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Announcement

Rackham Graduate School will be closed for the Thanksgiving holiday at 3:00 p.m. on Wednesday, November 22. We will return at 8:00 a.m. on Monday, November 27. During the holiday, there will be no processing of application materials and no updates to your Wolverine Access account. After we reopen, there will be a delay in processing application materials. Thank you for your patience as we process the high volume of materials.

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Stories, blog posts, and more illuminating the experiences of graduate life and highlighting the impact of our students’ critical research.

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My Disillusionment, and How I Consequently Made Friends in Graduate School

I was having a talk with my bestie about making friends in graduate school. I’ve been in my program for close to 3 years now, since I came straight out of college. She worked for a couple years and then went back to graduate school for architecture this past fall. I experienced this too when I started, but recently she’s been telling me about her work-life balance and/or mid-life crisis of spending all her time working and never actually getting a chance to get to know people. All of this got me thinking about the past years and how my relationships with people have changed, and now I am going to reflect upon it in this blog entry.

Setting Your Own Goals for Graduate School

Here is a problem: attrition rates in graduate school are high and are increasing per year. The percentage of students who don’t complete graduate school can be anywhere from 20% to 60% of the cohort size (depending on which study you read). That’s 20% to 60% of college graduates not reaching their original career aspirations.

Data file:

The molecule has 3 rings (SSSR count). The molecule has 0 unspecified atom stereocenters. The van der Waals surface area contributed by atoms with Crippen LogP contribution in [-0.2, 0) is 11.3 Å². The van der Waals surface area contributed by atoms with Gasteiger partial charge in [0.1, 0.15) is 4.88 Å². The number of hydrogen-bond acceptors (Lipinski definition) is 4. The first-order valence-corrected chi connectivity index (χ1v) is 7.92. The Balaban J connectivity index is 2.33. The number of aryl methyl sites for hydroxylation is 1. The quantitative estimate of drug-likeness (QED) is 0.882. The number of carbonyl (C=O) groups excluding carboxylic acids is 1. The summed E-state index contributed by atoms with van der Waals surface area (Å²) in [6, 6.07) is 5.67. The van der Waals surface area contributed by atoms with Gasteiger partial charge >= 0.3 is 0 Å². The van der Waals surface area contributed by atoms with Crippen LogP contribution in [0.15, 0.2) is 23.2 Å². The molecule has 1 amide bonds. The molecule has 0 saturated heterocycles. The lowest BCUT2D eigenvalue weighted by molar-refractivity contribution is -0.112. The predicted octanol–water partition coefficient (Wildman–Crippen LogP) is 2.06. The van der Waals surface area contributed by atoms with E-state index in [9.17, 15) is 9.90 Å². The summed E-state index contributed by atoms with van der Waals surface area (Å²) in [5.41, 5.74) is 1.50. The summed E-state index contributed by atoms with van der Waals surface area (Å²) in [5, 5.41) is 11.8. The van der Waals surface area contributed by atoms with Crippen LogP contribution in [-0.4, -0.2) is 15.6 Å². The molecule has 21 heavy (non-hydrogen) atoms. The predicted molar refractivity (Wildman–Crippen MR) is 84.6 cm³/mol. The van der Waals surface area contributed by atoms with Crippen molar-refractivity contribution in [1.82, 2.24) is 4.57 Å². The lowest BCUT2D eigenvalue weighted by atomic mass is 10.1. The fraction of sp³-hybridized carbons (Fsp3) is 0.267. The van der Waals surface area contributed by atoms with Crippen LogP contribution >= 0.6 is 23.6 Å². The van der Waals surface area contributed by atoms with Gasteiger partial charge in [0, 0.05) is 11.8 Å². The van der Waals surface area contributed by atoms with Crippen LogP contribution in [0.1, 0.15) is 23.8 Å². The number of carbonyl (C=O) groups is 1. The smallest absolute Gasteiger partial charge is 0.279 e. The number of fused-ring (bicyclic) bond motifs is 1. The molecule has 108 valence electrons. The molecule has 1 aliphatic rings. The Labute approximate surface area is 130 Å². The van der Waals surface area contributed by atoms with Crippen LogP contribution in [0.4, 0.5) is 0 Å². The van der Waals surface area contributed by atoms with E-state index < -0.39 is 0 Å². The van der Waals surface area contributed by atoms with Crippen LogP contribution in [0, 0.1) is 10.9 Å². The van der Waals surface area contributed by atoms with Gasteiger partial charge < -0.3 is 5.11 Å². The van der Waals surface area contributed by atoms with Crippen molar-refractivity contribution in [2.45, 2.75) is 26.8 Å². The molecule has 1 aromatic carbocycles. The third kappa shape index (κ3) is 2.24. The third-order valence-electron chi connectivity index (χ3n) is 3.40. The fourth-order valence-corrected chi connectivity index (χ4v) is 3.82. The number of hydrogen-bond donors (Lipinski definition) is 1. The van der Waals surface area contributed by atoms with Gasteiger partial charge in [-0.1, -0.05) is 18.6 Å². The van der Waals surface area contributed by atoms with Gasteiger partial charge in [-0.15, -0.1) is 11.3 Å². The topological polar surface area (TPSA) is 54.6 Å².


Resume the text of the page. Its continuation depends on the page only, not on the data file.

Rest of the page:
So the question is, why do these students, who have excelled in their studies throughout their lives, suddenly decide to quit? Could it be that they were wrong? Maybe not wrong, but that they needed to take a step back for some perspective? Will some of them return to graduate school? Will they spurn higher education? What’s next for this well-educated and overqualified population?

A Social Life in Graduate School Is Just as Important as an Academic Life

Believe it or not, having a social life is an integral part of graduate school. When I first started graduate school, most of my friends were people that were in my cohort. However, as people have started finishing, moved to other places while still in the program, or have had a variety of other life transitions, meeting people outside of my program has become more important, because the majority of friends from my program are no longer in Ann Arbor.

This isn’t easy, though. Having a social life isn’t something that is stressed in graduate school, but it should be. It can be cloying, at times, to only know, talk to, and hang out with people that are in your same graduate program. Sometimes you need an escape, and that escape comes in the form of other people.

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